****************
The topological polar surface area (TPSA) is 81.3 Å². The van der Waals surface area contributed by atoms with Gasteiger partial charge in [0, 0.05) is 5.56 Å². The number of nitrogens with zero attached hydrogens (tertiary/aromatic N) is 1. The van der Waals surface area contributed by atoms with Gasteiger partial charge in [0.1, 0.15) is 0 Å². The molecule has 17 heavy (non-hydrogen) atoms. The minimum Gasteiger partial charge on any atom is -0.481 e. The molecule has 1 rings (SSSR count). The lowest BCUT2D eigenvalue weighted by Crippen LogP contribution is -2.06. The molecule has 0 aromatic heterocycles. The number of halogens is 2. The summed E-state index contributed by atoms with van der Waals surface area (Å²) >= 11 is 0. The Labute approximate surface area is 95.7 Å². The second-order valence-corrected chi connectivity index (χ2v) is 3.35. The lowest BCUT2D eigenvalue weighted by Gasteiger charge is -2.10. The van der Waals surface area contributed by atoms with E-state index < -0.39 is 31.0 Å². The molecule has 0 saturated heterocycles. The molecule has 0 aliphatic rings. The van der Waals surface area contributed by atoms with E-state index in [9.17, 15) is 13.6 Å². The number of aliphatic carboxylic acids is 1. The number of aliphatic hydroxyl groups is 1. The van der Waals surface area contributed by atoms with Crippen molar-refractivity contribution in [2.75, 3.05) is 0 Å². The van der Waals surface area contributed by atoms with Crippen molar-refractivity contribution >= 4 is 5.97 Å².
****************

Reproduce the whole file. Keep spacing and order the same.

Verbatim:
The topological polar surface area (TPSA) is 81.3 Å². The van der Waals surface area contributed by atoms with Gasteiger partial charge in [0, 0.05) is 5.56 Å². The number of nitrogens with zero attached hydrogens (tertiary/aromatic N) is 1. The van der Waals surface area contributed by atoms with Gasteiger partial charge in [0.1, 0.15) is 0 Å². The molecule has 17 heavy (non-hydrogen) atoms. The minimum Gasteiger partial charge on any atom is -0.481 e. The molecule has 1 rings (SSSR count). The lowest BCUT2D eigenvalue weighted by Crippen LogP contribution is -2.06. The molecule has 0 aromatic heterocycles. The number of halogens is 2. The summed E-state index contributed by atoms with van der Waals surface area (Å²) >= 11 is 0. The Labute approximate surface area is 95.7 Å². The second-order valence-corrected chi connectivity index (χ2v) is 3.35. The lowest BCUT2D eigenvalue weighted by Gasteiger charge is -2.10. The van der Waals surface area contributed by atoms with E-state index < -0.39 is 31.0 Å². The molecule has 0 saturated heterocycles. The molecule has 0 aliphatic rings. The van der Waals surface area contributed by atoms with E-state index in [9.17, 15) is 13.6 Å². The number of aliphatic carboxylic acids is 1. The number of aliphatic hydroxyl groups is 1. The van der Waals surface area contributed by atoms with Crippen molar-refractivity contribution in [2.75, 3.05) is 0 Å². The van der Waals surface area contributed by atoms with Crippen molar-refractivity contribution >= 4 is 5.97 Å².